So for Iran to divert an SQ of LEU, it would have to divert more than three times the total amount of LEU it has produced so far at the FEP. I’m pretty sure the IAEA’s containment and surveillance methods would catch this in a timely manner.

    Not that diverting lesser amounts isn’t significant, just that is doesn’t meet the IAEA’s definition of a “Significant Quantity”.

  5. Yale Simkin (History)

    Mark,
    The old IAEA SQ definition is simply irresponsible.

    Since (much)less then 15kg of 90% U235 is needed to build a bomb, the 75kg U235 LEU standard is crazy.
    As Cochran and Paine and pointed out years ago:

    The IAEA’s official “SQ” values also form the basis for public, media, and policy making assessments of the bomb-making potential of nations or terrorist groups seeking to acquire nuclear weapons. Unfortunately,… the IAEA persists in using SQ values that are outdated, technically erroneous, and even dangerous…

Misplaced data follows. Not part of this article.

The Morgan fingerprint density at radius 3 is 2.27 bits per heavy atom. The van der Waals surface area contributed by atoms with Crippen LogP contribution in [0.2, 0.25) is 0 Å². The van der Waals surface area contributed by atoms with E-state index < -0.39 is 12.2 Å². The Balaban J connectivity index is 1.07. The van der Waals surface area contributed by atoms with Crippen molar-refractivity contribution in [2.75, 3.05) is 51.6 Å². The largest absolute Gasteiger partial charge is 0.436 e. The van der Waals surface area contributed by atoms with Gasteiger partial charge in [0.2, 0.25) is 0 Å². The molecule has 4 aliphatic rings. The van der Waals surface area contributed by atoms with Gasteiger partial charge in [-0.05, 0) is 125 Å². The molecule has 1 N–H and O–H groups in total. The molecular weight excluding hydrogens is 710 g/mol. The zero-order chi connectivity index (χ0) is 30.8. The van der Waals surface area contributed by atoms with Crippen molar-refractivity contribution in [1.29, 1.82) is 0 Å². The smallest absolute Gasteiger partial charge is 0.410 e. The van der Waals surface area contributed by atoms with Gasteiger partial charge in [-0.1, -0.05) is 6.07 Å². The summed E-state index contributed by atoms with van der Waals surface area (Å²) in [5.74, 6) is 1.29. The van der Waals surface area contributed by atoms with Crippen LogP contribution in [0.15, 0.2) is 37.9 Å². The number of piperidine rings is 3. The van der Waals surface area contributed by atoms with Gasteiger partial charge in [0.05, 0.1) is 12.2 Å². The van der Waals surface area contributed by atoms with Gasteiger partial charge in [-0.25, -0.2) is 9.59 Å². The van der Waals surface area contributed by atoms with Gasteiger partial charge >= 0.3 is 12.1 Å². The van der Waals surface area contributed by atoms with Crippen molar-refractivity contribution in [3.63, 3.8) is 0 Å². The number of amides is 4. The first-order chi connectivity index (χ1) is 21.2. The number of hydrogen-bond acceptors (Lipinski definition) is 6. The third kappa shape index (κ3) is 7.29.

Iran’s roughly 1150 kg of LEU, if run thru their centrifuges with a tails assay of 1.66%, will produce 16.5kg of 90% U235 (the rest is in the tails).
    Losing 10% in conversion and machining, the 15kg remainder is enough to produce 1 basic bomb, or 2 or more somewhat more sophisticated warheads.

    This is physics and engineering, not agency rule-making.

    Using Iran’s current array of centrifuges and stated performance, there is a breakout time, from LEU to metal, of 2 to 3 months.

    As they buildout the remaining 10’s of thousands of centrifuges over the coming months, the breakout time falls to days.

    With a clandestine diversion rather than overt breakout, the breakout time depends on the size of clandestine array and the quantities that they are comfortable redirecting.

  6. b (History)

    A bit of lunatic discussion here.